It’s not a noble impulse, but it’s a real one. It’s one that most of us grapple with at least a few times in our lives. And occasionally act on. Even if it makes us squirm. Even if we believed we’d never do that. It’s the reason, in situations such as yours, we almost always dehumanize “the other” by saying things such as “she would rather live a sexless marriage that looks like the white picket fence then deal with any of the messy issues,” when in our hearts we know statements like that are at best half true.

Do you sincerely believe your lover’s wife wants her marriage to be nothing but a façade? If so, why didn’t your lover simply tell her she was living one years ago?

He didn’t tell her because it isn’t true. Because he gets something from being married to her that he doesn’t get from you. Something he apparently doesn’t want to give up, that telling will put at risk. Perhaps your lover couldn’t have become your slave if he didn’t have another, “normal” life at home. Your lover’s decision not to reveal your relationship to his wife isn’t altruism; it’s self-preservation. It’s not loyalty; it’s control. And you—as the unmarried member of this triad, the one who hasn’t technically broken any promises or directly committed any deceptions—have benefited from that.

Which means you bear some responsibility.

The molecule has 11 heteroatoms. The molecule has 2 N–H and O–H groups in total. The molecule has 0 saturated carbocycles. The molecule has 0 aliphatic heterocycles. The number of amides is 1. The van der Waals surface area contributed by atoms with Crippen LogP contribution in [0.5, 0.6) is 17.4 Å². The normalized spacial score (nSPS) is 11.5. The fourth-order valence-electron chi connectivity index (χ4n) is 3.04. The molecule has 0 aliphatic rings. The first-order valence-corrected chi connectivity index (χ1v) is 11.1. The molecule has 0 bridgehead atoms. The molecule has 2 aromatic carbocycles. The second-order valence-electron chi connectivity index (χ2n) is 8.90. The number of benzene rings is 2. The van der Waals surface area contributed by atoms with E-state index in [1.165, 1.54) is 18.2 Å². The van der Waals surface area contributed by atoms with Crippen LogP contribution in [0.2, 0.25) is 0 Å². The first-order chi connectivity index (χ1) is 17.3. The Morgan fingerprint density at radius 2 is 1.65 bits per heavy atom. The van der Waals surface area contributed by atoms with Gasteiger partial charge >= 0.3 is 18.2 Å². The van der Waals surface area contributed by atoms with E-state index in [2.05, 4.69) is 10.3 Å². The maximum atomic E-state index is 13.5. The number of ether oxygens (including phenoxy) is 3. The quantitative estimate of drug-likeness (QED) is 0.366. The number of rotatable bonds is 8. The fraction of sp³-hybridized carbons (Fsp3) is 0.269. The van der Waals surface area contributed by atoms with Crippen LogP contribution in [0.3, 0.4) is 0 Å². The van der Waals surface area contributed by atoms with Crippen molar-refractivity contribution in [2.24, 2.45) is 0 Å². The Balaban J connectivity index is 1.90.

It isn’t up to you to tell your lover’s wife what her husband has been doing for the past seven years, but you can draw boundaries for yourself. You can stop wondering whether he should choose between you or his wife and require that he choose between you or transparency. This will be the best course, darling, though I know it’s hard to do. I’ve cheated. I’ve been cheated on. I’ve confessed and endured confessions. I’ve made the calculated decisions about what not to know and what not to tell. I’ve suffered through those things and learned what they had to teach me and what it boils down to is what you already know: that life is complicated and love is more so; that truths as grand and life-altering as the one you and your lover have been concealing should be revealed to the person who has the right to know.

You’re the boss here, sister, but you aren’t the queen of the rodeo.

Unshackle this woman who doesn’t even appear in your strangely two-sided equation about who should leave whom—you leaving him or him leaving her or you. There she is. She gets to choose too. She’s a person.

She doesn’t belong to you.

Yours,
Sugar

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Sugar is taking her own advice and spending the month of September writing like a motherfucker while putting the final touches on her next book. In that cause, she’ll be taking next week off. She’ll return on September 9th with a special series of quick-fire Q & A columns that will run every Thursday through the end of the month. Send her your questions. Desperate one-liners, profound paragraphs, heartfelt haikus and licentious laments, among the usual sweet pea interrogations, are most welcome.